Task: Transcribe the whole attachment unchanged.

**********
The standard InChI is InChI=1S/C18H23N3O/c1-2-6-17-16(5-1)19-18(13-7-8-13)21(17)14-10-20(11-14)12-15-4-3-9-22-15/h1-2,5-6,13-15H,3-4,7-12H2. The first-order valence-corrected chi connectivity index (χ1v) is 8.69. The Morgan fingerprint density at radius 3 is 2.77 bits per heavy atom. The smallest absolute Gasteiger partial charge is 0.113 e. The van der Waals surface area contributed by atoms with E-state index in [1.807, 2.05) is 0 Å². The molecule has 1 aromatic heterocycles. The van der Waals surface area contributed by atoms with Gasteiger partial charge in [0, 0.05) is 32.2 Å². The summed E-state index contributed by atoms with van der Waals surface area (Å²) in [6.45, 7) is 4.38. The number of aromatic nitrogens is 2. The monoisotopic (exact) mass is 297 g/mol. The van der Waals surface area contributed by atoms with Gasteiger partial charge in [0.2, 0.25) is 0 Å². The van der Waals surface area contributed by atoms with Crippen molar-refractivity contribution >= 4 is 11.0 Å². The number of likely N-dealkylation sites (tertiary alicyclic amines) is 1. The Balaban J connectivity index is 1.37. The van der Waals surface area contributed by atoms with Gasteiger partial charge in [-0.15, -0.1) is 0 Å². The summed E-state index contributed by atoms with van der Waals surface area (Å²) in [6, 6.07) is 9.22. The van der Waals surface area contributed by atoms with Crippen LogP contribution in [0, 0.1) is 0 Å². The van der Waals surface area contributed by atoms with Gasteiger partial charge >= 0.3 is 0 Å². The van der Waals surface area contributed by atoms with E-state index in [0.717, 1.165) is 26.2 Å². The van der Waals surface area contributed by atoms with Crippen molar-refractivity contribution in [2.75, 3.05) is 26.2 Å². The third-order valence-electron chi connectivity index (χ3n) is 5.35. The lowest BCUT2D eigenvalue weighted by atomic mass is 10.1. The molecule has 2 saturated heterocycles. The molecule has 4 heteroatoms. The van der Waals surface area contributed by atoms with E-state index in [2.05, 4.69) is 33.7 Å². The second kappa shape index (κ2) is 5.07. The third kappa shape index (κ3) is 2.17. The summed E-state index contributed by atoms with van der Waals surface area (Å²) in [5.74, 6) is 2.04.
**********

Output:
The standard InChI is InChI=1S/C18H23N3O/c1-2-6-17-16(5-1)19-18(13-7-8-13)21(17)14-10-20(11-14)12-15-4-3-9-22-15/h1-2,5-6,13-15H,3-4,7-12H2. The first-order valence-corrected chi connectivity index (χ1v) is 8.69. The Morgan fingerprint density at radius 3 is 2.77 bits per heavy atom. The smallest absolute Gasteiger partial charge is 0.113 e. The van der Waals surface area contributed by atoms with E-state index in [1.807, 2.05) is 0 Å². The molecule has 1 aromatic heterocycles. The van der Waals surface area contributed by atoms with Gasteiger partial charge in [0, 0.05) is 32.2 Å². The summed E-state index contributed by atoms with van der Waals surface area (Å²) in [6.45, 7) is 4.38. The number of aromatic nitrogens is 2. The monoisotopic (exact) mass is 297 g/mol. The van der Waals surface area contributed by atoms with Gasteiger partial charge in [0.2, 0.25) is 0 Å². The van der Waals surface area contributed by atoms with Crippen molar-refractivity contribution >= 4 is 11.0 Å². The number of likely N-dealkylation sites (tertiary alicyclic amines) is 1. The Balaban J connectivity index is 1.37. The van der Waals surface area contributed by atoms with Gasteiger partial charge in [-0.15, -0.1) is 0 Å². The summed E-state index contributed by atoms with van der Waals surface area (Å²) in [6, 6.07) is 9.22. The van der Waals surface area contributed by atoms with Crippen LogP contribution in [0, 0.1) is 0 Å². The van der Waals surface area contributed by atoms with Gasteiger partial charge >= 0.3 is 0 Å². The van der Waals surface area contributed by atoms with E-state index in [0.717, 1.165) is 26.2 Å². The van der Waals surface area contributed by atoms with Crippen molar-refractivity contribution in [2.75, 3.05) is 26.2 Å². The third-order valence-electron chi connectivity index (χ3n) is 5.35. The lowest BCUT2D eigenvalue weighted by atomic mass is 10.1. The molecule has 2 saturated heterocycles. The molecule has 4 heteroatoms. The van der Waals surface area contributed by atoms with E-state index in [2.05, 4.69) is 33.7 Å². The second kappa shape index (κ2) is 5.07. The third kappa shape index (κ3) is 2.17. The summed E-state index contributed by atoms with van der Waals surface area (Å²) in [5.74, 6) is 2.04.